To read Part 1 of this piece, go here.
Let me share some comments from Lindsay Carrick.
On October 28, 2018 Marine Corps 2nd Lt. Lindsay Carrick, a member of the All-Marine Team, took part in the Challenge Cup, a 41-year-old competition between the Marine Corps and the British Royal Navy/Royal Marines.
Originally from Bucks County in Pennsylvania, Carrick went to Council Rock North High School, where she experienced an underdog win at the 2011 PA State Cross Country Championships to cap off her high school running career.
On military service
“I was commissioned as a 2nd Lt. in the Marine Corps on May 22, 2015 following my four years at the Naval Academy. When visiting colleges as a lacrosse recruit hopeful, nothing could compare to the camaraderie I found in Annapolis during a fall travel club tournament. After a tour and overnight visit, I was sold—this experience would bring greater meaning and challenges than elsewhere in the civilian world. I can call on my Navy Lacrosse teammates, scattered across the world, for absolutely anything and I am forever grateful for them.
I find that such a supportive family has helped me balance life and my military obligation, especially being a ‘homebody.’ I owe so much of the fun and crazy experiences to my husband, Capt. Chance Carrick (Army Artillery Officer now working with the University of Richmond ROTC Program) who I met at the Army-Navy football game in 2012. Our lifestyle has balanced family, friends, and our personal time together with our 24/7 role as military officers. Therefore, we can agree that running (or in his case, golf) cannot be our top priority if we want to stay balanced.
I’m a 0402 Logistics Officer. I saw time as the Maintenance Management and Motor Transport Officer at 2nd Tank Battalion in Camp Lejeune and now serve as the Training Support Platoon Commander at OCS. Fortunately, 0402 was my top choice while at The Basic School since I appreciated the wide spectrum of roles we’re called to fill.”
On competition with the Brits
“I was so fortunate to run stride for stride with Katie (Royal Navy, first ever marathon) until mile 21 that my thoughts were focused on staying strong for her. I know that sounds a bit convoluted, but I never ran with anyone for that distance and certainly never during a race. Making sure she knew the intricacies of the course while helping with fuel and fluids (shout out to my family for having water and electrolytes at the ready throughout the course) in turn truly kept my mind from wandering. Once across the bridge, I pulled away and approached the final six miles as simply two Performance Fitness Tests (our annual 3-mile run test) which we do back-to-back for Candidate training all the time. I was also trying to focus on the power of my quads to ‘override’ the cramping hamstrings in the final 5k.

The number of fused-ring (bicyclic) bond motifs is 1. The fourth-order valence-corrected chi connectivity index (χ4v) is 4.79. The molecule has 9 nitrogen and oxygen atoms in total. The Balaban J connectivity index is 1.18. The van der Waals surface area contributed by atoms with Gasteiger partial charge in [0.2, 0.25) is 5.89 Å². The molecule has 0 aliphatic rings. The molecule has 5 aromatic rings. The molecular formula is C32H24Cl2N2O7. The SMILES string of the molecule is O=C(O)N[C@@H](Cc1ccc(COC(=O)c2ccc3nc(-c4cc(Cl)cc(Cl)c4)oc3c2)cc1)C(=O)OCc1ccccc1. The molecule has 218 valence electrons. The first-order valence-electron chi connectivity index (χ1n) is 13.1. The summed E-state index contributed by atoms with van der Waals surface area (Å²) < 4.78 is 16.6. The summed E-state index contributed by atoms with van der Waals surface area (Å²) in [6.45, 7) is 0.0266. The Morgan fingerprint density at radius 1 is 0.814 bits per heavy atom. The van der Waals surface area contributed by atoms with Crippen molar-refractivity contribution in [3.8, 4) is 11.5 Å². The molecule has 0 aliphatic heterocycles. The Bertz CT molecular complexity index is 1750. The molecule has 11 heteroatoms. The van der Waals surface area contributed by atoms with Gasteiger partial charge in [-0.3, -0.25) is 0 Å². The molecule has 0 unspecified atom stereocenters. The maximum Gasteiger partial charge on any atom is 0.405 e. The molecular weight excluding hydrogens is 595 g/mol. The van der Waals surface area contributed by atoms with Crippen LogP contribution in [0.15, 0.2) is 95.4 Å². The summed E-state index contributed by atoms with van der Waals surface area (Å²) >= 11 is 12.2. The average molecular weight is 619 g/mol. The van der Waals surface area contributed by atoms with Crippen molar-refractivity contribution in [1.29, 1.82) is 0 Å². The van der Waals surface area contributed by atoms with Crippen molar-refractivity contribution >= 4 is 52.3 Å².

Being on the All-Marine team has given me the opportunity to share the work/run balance highs and lows with Marines of all ranks. It strengthens your motivation to become less self-centered while providing experiences of a lifetime. I’m honored to be among the men and women both past and present who represent the Marine Corps when we lace up our shoes.”
A memorable victory
“The Torbay Half-Marathon in June of this year will always bring a smile to my face. Placing third female overall in 1:19:57 to help win back the Challenge Cup was a great feeling, but more so due to that performance on an extremely hilly course in unfamiliar territory. It was made all the more memorable since England had a World Cup match following the race and we were able to share that experience with the Brits in Dartmouth, England.”
On handling disappointment
“I had to handle disappointment following the Navy-Air Force Half Marathon in September 2018 since I didn’t feel strong and had to adjust pace by mile 6. I took it as a way to take a deeper look at my training plan and lean on some teammates and my coach for advice regarding timing of long runs and workouts during the week as well as the necessary recovery. For example, I learned that I got more out of an 18-mile run with the last 5k at race pace than I did out of a 23-mile-long run.”
“Typical Day for me:
• Wakeup 0530 (0430 if running in the morning)
• Work by 0645 (40 min commute)
• Candidate PT 0700-0830 or later where I’m responsible for the training area checkpoints which involve a tactical vehicle ambulance, driver, radioman/assistant driver, and corpsman so I make my rounds to ensure they’re in high spirits
• Meetings involving vehicle readiness/scheduling/safety inspections/personnel concerns we well as communicating with the platoon
• Leave work around 1800
• Run 1845-2000
• Dinner 2015 (my husband is an amazing cook)
• Watch one show/likely football or other sport event
• In bed by 2200. If during the busy summer candidate cycle, I was at work by 0545 every morning and fitting runs in after candidate PT or late at night!”
“I believe running is 60 percent mental and 40 percent physical. If you don’t condition yourself to push past the ‘white flag’ signals from your legs or cardio level, your self-perceived limits become reality. But by finding comfort in discomfort, which takes significant practice, that is when barriers are broken, and an overwhelming sense of pride follows suit.
Running has been the most tangible aspect of my life to prove that self-perceived limits are just that. The human body and mind are capable of so much more as long as they stay in tune/the latter stays stronger. It’s surreal to have the Olympic trials qualifying time in my vision, understanding that shedding 3:43 off my PR should not be taken lightly.”